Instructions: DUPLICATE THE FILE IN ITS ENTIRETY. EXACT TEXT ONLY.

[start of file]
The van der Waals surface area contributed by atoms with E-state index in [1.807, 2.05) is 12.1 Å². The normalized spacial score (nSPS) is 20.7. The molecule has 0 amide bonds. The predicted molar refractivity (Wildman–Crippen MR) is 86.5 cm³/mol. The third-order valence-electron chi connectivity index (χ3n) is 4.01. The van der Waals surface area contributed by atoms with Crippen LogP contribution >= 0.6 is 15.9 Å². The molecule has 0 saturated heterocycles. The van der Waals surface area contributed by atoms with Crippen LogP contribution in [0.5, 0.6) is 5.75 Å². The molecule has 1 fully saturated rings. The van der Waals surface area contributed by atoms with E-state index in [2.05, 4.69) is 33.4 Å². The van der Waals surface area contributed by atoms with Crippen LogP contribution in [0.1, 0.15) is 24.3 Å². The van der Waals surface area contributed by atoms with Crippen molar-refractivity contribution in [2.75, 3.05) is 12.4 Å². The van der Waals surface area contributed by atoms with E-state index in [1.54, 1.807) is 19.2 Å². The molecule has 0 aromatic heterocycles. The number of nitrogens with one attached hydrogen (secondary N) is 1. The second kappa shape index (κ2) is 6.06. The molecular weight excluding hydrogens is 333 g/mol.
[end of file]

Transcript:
The van der Waals surface area contributed by atoms with E-state index in [1.807, 2.05) is 12.1 Å². The normalized spacial score (nSPS) is 20.7. The molecule has 0 amide bonds. The predicted molar refractivity (Wildman–Crippen MR) is 86.5 cm³/mol. The third-order valence-electron chi connectivity index (χ3n) is 4.01. The van der Waals surface area contributed by atoms with Crippen LogP contribution >= 0.6 is 15.9 Å². The molecule has 0 saturated heterocycles. The van der Waals surface area contributed by atoms with Crippen LogP contribution in [0.5, 0.6) is 5.75 Å². The molecule has 1 fully saturated rings. The van der Waals surface area contributed by atoms with E-state index in [2.05, 4.69) is 33.4 Å². The van der Waals surface area contributed by atoms with Crippen LogP contribution in [0.1, 0.15) is 24.3 Å². The van der Waals surface area contributed by atoms with Crippen molar-refractivity contribution in [2.75, 3.05) is 12.4 Å². The van der Waals surface area contributed by atoms with E-state index in [1.54, 1.807) is 19.2 Å². The molecule has 0 aromatic heterocycles. The number of nitrogens with one attached hydrogen (secondary N) is 1. The second kappa shape index (κ2) is 6.06. The molecular weight excluding hydrogens is 333 g/mol.